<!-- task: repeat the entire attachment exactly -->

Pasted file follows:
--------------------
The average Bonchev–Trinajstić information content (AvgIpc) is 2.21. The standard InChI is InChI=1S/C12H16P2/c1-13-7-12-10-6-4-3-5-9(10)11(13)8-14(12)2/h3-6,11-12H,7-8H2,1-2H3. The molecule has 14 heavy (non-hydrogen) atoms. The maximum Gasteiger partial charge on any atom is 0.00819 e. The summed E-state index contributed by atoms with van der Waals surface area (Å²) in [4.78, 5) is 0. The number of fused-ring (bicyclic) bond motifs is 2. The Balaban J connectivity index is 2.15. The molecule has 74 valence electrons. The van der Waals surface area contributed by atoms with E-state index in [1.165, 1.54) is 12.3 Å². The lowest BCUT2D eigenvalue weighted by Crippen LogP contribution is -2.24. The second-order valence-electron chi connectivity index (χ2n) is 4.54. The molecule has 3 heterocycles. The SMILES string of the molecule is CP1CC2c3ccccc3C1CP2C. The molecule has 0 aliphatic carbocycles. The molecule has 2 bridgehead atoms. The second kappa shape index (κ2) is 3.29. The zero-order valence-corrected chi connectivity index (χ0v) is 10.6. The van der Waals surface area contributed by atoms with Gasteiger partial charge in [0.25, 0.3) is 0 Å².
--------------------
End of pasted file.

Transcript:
The average Bonchev–Trinajstić information content (AvgIpc) is 2.21. The standard InChI is InChI=1S/C12H16P2/c1-13-7-12-10-6-4-3-5-9(10)11(13)8-14(12)2/h3-6,11-12H,7-8H2,1-2H3. The molecule has 14 heavy (non-hydrogen) atoms. The maximum Gasteiger partial charge on any atom is 0.00819 e. The summed E-state index contributed by atoms with van der Waals surface area (Å²) in [4.78, 5) is 0. The number of fused-ring (bicyclic) bond motifs is 2. The Balaban J connectivity index is 2.15. The molecule has 74 valence electrons. The van der Waals surface area contributed by atoms with E-state index in [1.165, 1.54) is 12.3 Å². The lowest BCUT2D eigenvalue weighted by Crippen LogP contribution is -2.24. The second-order valence-electron chi connectivity index (χ2n) is 4.54. The molecule has 3 heterocycles. The SMILES string of the molecule is CP1CC2c3ccccc3C1CP2C. The molecule has 0 aliphatic carbocycles. The molecule has 2 bridgehead atoms. The second kappa shape index (κ2) is 3.29. The zero-order valence-corrected chi connectivity index (χ0v) is 10.6. The van der Waals surface area contributed by atoms with Gasteiger partial charge in [0.25, 0.3) is 0 Å².